I’m far from an expert. I don’t have a degree in psychology or a doctorate; any opinions I state here are from talking to others with depression and my own experiences. From what I can tell, depression is affected by what goes on outside of the brain, in our lives, just as much as (if not more than) what chemical imbalances there are in our brains. Our social lives, our sleep schedule, our establishment of a somewhat consistent (at least) schedule…the list goes on. This may seem obvious to some, but for those whose lives can be overtaken at a moment’s notice by depression, it can be quite easy to lose grasp of this seemingly simple concept.

I think of maintaining your mental health like maintaining a garden. You can go out and buy the highest quality seeds possible, and plant them in the most fertile, open land you can find. The setup is ripe with success. However, if you don’t water and cultivate those seeds, working to remove any weeds that spring up, those seeds won’t grow and bloom into something as beautiful as they have the potential to be. The land in which you plant those seeds are the environment you’re in, i.e. the people who support you in the form of healthy relationships. Maintaining your garden after it’s planted is taking the steps needed to keep yourself mentally healthy – keeping a consistent sleeping and eating schedule, making an effort to go out and be social at least occasionally, staying active, and attending therapy and taking medication prescribed to you, if you feel that’s what you need to keep yourself afloat. Picking weeds is removing any unhealthy habits and influences from your life, especially those that tend to make depression worse – smoking, drinking, and overeating. These habits are nothing but temporary relief, trading a moment of peace for tougher consequences later on down the line.

A mistake often made by those suffering from depression is thinking that because they may be in one of their moments of (for lack of a better term) not-so-apparent depression, they can fall off of their mentally healthy habits without any type of fallout. They begin to go to bed a bit later, eat a bit more, consume alcohol more often…and they fall back into a deep depression, because they let their “mental guard” down and allowed depression to reestablish control over them. It’s a vicious cycle – feel good because the depression isn’t acting up as much, fall back into unhealthy habits because it feels fine, deep depression creeps back in because of a lack of care, work to re-cultivate a healthy lifestyle, and the cycle begins anew. The key is to find the sweet spot, so that you find a way to re-cultivate a healthy lifestyle,and keep it that way.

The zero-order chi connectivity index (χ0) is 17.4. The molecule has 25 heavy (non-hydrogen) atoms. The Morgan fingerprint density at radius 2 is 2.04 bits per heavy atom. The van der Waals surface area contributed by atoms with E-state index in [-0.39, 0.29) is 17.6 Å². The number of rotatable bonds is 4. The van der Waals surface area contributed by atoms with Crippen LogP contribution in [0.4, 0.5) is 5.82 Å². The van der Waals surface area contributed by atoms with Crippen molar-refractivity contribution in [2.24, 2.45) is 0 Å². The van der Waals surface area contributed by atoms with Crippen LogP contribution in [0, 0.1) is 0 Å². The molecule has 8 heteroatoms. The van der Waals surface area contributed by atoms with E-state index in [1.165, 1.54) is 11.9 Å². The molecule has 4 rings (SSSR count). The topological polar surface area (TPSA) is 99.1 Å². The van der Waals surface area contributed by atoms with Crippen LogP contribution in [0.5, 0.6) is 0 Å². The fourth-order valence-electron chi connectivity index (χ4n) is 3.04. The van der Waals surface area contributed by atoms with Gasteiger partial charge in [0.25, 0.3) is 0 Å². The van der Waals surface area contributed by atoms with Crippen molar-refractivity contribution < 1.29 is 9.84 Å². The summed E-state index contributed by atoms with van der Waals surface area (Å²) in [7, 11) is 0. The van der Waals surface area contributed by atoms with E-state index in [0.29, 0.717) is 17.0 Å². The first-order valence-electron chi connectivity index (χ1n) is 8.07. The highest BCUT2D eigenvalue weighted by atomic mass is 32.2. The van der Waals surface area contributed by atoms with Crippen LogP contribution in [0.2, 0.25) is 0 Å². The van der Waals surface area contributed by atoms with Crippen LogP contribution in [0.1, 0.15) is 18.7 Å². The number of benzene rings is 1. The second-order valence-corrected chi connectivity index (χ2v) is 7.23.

I may make it sound easy here. It isn’t. I struggle with this every single day, as does nearly every individual who struggles with depression. If you know somebody who is so skilled at keeping their depression in check that it’s like they don’t have it at all, even in the privacy of their own home, kudos to them. You know one of the few. If mental health was so easy to maintain, I guarantee it wouldn’t get nearly as much attention as it does. A benefit to this is the amount of resources now made available to everyone, free of charge. At the end of this post, I’ll have a list of numbers available to those suffering from depression and things often tied to it.

If there’s any one point I’m trying to make with this post, it’s this: having a mentally healthy lifestyle is a balance of monitoring brain chemicals, mostly through medication, and maintaining a lifestyle which supports your intention to be happy. Being physical is as important for your mental health as it is physical health. Licensed therapists are such an underused resource for mental health, as many people attach a stigma to them; some people see them as a resource for those too weak to take care of themselves. This isn’t true in the slightest. I see a therapist every week, not because I can’t maintain a healthy lifestyle independently – I can. I see him because having him as resource, especially for those times my depression is acting up more than usual, is invaluable to me.

You deserve to be happy. Not just putting on a smile for those who see you, but genuinely happy. Depression doesn’t want you to be happy – it’s in the name. But by maintaining as many aspects of your life as you can, you can be stronger than the illness. As always, whether I know you or not, feel free to send me a message if you want to talk – I’m happy to do whatever I can to help lessen the burden of depression, if I can.

US Suicide Hotline —— 1-800-784-2433

NDMDA Depression Hotline – Support Group ————– 800-826-3632

Suicide Prevention Services Crisis Hotline ———- 800-784-2433

Suicide Prevention Services Depression Hotline ——– 630-482-9696

Parental Stress Hotline – Help for Parents ——— 800-632-8188

Suicide & Depression Hotline – Covenant House ——— 800-999-9999

National Youth Crisis Hotline ——– 800-448-4663

Source: Telephone Hotlines and Helplines

Note: All numbers listed above are U.S. numbers. A quick Google search can give any available hotlines for your country of residence. A few UK numbers are listed in the source link above.

Stay strong.

– Ryan